When choosing glass for your home's doors and windows, the choice isn't as simple as it seems. There are several cutting edge glass technologies that are available to improve the comfort and efficiency of your home. One such innovation is called Low-E glass. Low-E glass, or low emittance glass, is a razor-thin glaze coating applied to glass, designed to block harmful UV rays while still allowing visible light to pass through. If you're thinking about investing in new glass for your home, here are a few of the pros and cons of opting for Low-E.
Energy Efficiency: One of the most obvious benefits of having a glass glaze that blocks UV rays is that it improves the energy efficiency of your home. It helps your home retain the desired temperature with less energy loss from your HVAC system constantly turning on and off. It does so by reflecting radiant heat—summer heat is reflected and winter heat is absorbed. Installing triple-pane windows with a Low-E glass rather than regular double-pane glass will double the R-value of your windows.
Protects the Home: One of the most visible benefits of Low-E glass is its ability to block UV rays from entering your home and that will protect things like furniture and curtains from fading. If you've ever looked at the back of your curtains after they've been hanging in a sunny window for several months, you've undoubtedly noticed severe fading in the colors and also degradation of the fabric. Not only do the UV rays warp colors, but they also break down fibers. Low-E glass will minimize fading and keep your fabrics in better shape for a longer period of time.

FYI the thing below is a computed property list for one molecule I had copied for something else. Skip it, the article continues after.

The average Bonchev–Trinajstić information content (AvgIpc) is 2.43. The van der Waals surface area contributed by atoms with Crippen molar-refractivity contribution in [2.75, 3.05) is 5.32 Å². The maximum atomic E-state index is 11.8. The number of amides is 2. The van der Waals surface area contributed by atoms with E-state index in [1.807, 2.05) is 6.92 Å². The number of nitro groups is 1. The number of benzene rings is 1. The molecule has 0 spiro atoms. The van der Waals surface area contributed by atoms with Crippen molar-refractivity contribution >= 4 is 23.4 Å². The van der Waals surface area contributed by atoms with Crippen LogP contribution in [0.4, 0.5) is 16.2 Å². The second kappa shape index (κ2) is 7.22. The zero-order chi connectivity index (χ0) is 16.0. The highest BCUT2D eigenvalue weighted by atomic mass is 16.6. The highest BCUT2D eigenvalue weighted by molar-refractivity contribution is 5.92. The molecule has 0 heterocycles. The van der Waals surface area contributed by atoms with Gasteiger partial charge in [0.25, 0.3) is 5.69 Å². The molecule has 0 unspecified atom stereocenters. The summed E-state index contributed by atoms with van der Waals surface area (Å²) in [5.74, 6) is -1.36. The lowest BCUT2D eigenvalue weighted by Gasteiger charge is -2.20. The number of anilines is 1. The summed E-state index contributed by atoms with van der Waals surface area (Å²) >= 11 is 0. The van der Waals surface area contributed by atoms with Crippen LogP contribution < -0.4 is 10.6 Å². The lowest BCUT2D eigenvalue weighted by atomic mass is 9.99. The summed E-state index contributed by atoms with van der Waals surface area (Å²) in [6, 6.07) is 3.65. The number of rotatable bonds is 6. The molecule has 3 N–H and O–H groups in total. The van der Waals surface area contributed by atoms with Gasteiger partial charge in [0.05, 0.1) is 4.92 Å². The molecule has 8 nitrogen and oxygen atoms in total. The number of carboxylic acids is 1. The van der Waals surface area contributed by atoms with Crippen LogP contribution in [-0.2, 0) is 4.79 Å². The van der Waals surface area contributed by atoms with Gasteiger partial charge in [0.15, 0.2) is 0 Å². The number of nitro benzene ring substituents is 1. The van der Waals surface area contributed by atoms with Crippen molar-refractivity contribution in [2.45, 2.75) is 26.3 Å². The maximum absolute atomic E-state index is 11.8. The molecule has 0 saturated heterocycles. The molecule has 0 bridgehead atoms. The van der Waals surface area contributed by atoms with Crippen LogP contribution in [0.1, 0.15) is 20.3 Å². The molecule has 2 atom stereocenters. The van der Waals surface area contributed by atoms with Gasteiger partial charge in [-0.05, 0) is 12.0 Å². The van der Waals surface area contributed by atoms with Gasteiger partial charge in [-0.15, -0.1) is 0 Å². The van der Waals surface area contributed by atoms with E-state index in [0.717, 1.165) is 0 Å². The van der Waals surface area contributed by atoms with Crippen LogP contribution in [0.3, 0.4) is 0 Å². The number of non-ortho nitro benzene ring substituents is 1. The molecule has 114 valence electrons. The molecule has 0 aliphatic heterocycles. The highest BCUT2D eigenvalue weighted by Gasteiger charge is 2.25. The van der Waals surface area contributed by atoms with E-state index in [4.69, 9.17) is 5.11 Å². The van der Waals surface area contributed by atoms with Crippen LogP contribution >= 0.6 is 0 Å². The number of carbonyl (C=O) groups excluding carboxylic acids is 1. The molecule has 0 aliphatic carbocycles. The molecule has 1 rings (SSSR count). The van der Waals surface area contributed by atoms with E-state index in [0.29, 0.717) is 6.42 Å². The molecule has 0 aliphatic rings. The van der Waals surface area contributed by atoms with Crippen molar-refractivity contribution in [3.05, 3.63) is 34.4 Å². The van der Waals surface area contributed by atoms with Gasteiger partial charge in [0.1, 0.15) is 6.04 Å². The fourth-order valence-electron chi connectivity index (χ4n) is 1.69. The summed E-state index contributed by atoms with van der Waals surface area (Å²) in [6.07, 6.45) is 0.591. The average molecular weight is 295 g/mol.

Price: Just like any innovative technological solution, Low-E glass comes at a price. Adding the glaze will increase the cost of window and door glass. Adding the Low-E glaze to your new windows or glass doors will cost an additional $6 to $14 per square foot. However, many homeowners consider the additional efficiency and protection to fabrics and fibers worth the extra cost.
Blocks Vitamin D: If you're hoping to get your daily dose of vitamin D via the sunlight streaming through your windows, you'll have to find another solution for catching rays. Because Low-E glass blocks those harmful UV rays, it also blocks your ability to absorb Vitamin D from them. Still, you can always go outside, take a supplement, or drink a glass of milk to get your daily dose.
Learn more about your options by contacting local glass services.Share